This is a great offer if you are likely to bet on horse and greyhound races anyway, especially for non-elite racing where it is rare to find offers. Uniboosts refresh at midnight each day.

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Best Odds Guaranteed & Live Streaming Bookmakers

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Bookmaker Best Odds Guaranteed UK Live Streaming International Live Streaming Claim
bet365 UK + Ireland Yes Yes
T&Cs apply 18+
bet365 offer Best Odds Guaranteed on every horse race - every day! Take a price on your selection and if the SP is bigger bet365 will pay you at the bigger odds. Only bets placed from 08:00 UK Time on the day of the race will qualify for Best Odds Guaranteed. Available on Horse Racing. Applies to bets placed on Win and Each-Way Fixed Odds markets only. All racing in Australia, New Zealand, Japan, South Korea, Singapore and Hong Kong is excluded. Bet restrictions and T&Cs apply. New and eligible customers only. T&Cs apply. Only available to new and eligible customers. Registration required.
coral UK + Ireland Yes USA + Dubai
T&Cs apply 18+
betfred UK + Ireland Yes Select Global
T&Cs apply 18+
betvictor UK + Ireland Yes SA, UAE, USA
T&Cs apply 18+
william hill UK Only Yes South Africa
T&Cs apply 18+
18+. Play Safe. Max winnings of £25,000 per customer per day. Available from 10:00am (UK time) on race day until the 'off'. Selected customers only. Other terms apply
ladbrokes UK + Ireland Yes USA
T&Cs apply 18+
boylesports logo UK + Ireland Yes SA + USA
T&Cs apply 18+
itv racing
ITV Televised Horse Racing Promotions

UK and Irish horse racing broadcast on ITV or ITV4 attracts the very best betting offers from risk free bets for winners to money back if your horse loses. if you are betting on any live racing don’t just place your wagers with any old bookie, take a look at our ITV racing offers page to find some hugely valuable deals that will seriously add to your winnings over time.

Horse Racing Free Bets and Bonuses

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5/1 Racing Offer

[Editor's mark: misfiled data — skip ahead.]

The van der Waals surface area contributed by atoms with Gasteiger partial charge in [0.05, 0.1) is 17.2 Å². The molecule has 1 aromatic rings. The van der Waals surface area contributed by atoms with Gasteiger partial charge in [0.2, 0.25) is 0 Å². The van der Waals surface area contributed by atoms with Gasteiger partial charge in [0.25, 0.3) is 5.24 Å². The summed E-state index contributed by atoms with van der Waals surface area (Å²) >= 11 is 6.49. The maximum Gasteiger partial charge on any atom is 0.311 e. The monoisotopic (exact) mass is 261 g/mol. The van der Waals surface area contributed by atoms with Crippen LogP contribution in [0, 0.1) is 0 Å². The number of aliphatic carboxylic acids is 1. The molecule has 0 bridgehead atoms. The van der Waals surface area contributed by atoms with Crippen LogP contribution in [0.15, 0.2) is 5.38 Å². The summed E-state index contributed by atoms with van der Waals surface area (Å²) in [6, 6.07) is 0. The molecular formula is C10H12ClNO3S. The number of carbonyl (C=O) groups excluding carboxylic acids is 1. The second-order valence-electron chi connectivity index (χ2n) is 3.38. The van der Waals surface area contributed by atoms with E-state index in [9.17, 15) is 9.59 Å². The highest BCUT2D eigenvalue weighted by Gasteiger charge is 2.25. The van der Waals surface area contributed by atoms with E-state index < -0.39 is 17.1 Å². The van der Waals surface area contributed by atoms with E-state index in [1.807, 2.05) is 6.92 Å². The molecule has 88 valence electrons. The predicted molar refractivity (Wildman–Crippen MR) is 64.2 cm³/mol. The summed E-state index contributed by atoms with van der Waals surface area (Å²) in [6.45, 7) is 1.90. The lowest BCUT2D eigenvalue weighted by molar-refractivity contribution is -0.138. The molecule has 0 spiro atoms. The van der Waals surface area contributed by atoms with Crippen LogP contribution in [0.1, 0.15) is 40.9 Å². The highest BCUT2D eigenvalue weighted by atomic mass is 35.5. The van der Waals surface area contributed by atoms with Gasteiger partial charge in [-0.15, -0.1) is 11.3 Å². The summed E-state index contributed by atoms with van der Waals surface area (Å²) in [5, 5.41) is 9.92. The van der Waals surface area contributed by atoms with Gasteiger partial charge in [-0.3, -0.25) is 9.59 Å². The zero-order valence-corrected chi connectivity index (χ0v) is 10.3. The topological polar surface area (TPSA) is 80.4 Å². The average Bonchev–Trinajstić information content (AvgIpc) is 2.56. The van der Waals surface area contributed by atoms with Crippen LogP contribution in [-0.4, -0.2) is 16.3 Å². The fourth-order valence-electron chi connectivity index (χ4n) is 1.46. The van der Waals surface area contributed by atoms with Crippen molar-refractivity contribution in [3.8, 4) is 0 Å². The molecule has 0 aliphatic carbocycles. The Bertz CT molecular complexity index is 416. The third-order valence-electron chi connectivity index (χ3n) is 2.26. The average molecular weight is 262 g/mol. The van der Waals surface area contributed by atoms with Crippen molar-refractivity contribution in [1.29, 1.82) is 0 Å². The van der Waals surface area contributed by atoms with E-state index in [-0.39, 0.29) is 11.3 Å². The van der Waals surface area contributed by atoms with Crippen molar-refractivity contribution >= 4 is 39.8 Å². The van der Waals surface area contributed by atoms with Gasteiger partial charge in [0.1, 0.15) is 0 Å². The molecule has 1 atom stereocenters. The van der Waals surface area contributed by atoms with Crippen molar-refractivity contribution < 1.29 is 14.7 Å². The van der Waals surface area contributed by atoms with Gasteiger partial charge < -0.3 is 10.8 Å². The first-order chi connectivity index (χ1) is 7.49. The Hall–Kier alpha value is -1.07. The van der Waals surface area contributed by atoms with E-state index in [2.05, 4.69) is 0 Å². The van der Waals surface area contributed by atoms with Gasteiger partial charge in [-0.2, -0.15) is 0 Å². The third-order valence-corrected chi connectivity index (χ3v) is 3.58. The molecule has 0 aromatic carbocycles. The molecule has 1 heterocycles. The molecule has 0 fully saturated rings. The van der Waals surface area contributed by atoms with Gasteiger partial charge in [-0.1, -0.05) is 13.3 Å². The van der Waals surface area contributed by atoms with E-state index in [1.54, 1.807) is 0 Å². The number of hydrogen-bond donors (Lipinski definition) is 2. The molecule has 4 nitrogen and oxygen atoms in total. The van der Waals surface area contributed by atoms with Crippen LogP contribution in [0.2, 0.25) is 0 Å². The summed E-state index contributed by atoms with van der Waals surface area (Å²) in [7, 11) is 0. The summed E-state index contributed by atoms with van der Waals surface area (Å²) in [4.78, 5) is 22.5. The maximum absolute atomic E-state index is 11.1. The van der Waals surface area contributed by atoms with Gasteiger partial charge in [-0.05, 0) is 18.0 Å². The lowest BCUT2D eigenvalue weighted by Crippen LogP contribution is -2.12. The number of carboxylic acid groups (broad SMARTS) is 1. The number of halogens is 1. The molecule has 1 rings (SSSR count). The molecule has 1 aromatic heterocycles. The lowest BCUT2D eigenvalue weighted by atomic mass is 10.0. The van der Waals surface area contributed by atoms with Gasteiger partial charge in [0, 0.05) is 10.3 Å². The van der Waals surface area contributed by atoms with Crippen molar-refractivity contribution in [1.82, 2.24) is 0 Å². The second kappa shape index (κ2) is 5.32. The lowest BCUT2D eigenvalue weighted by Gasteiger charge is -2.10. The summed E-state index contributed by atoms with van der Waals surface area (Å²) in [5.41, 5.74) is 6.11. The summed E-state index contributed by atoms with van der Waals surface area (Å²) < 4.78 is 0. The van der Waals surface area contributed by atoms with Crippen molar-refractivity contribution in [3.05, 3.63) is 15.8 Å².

coral 5-1 racing offer

Coral are synonymous with horse racing and I think in their existence they have always had some form of added value offer for punters. The latest is the 5/1 racing offer for ITV and select other races.

First opt-in and back a 5/1+ winner in any eligible race, £1+ stake, and if the horse wins at 5/1 or more get a stake matched free bet up to £10 on top of your normal cash winnings.

Opt-in and back a winner at 5/1 or more on selected races and get a free bet up to £10. 18+. UK & ROI customers. Available on all ITV races & All UK/lrish Sunday Races from 07:30am on 26.08.2023. First real money single win or win part of e/w bets qualify. Opt-in Req. Min bet £/€1. Min Odds 5/1. If horse wins at 5/1 or greater customer receives a free bet up to £10 to be used on Horse Racing only, credited within 24 hours, valid for 7 days. Restrictions + T&Cs apply. .

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Lucky 15, Lucky 31 & Lucky 63 Bonuses
betfred lucky all correct bonus

Betfred owner Fred Done invented the Lucky 15 in the 1970’s and to this day the bookie are still the place to go for Lucky 15, 31 and 63 bets on horse racing.

Should you get your lucky bet all correct then as standard you will get an unlimited cash bonus of 10% for a Lucky 15 or Yankee, 20% for a Lucky 31 or Canadian and 25% for a Lucky 63 or Heinz bet. Back an all correct Lucky from Betfred’s listed Super Bonus Races and those bonus amounts jump to 15%, 50% and 100% respectively.

If your bet goes the other way and you only got one selection correct then Betfred will give your 3x the odds on that pick for a Lucky 15, 4x for a Lucky 31 and 5x for a Lucky 63. These offers also apply to greyhound racing. The offer is also available from sister brand Totesport.

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Odds Boost, All Races Select Meetings
ladbrokes odds boost through the card

This fantastic promotion from Ladbrokes allows you to pick one horse in each race at a selected daily meeting and boost your own odds.

This applies to stakes up to £50 with all winnings in cash. You don’t need to rely on finding price boosts or searching endlessly for the best odds, Ladbrokes give you the choice what prices you boost. This is in addition to their standard odds boost that lets you boost any bet you like once per day.

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1 x Racing Bet Boost Per Customer, Per Day
william hill bet boost logo

William Hill provide a highly valuable racing bet boost, one per customer per day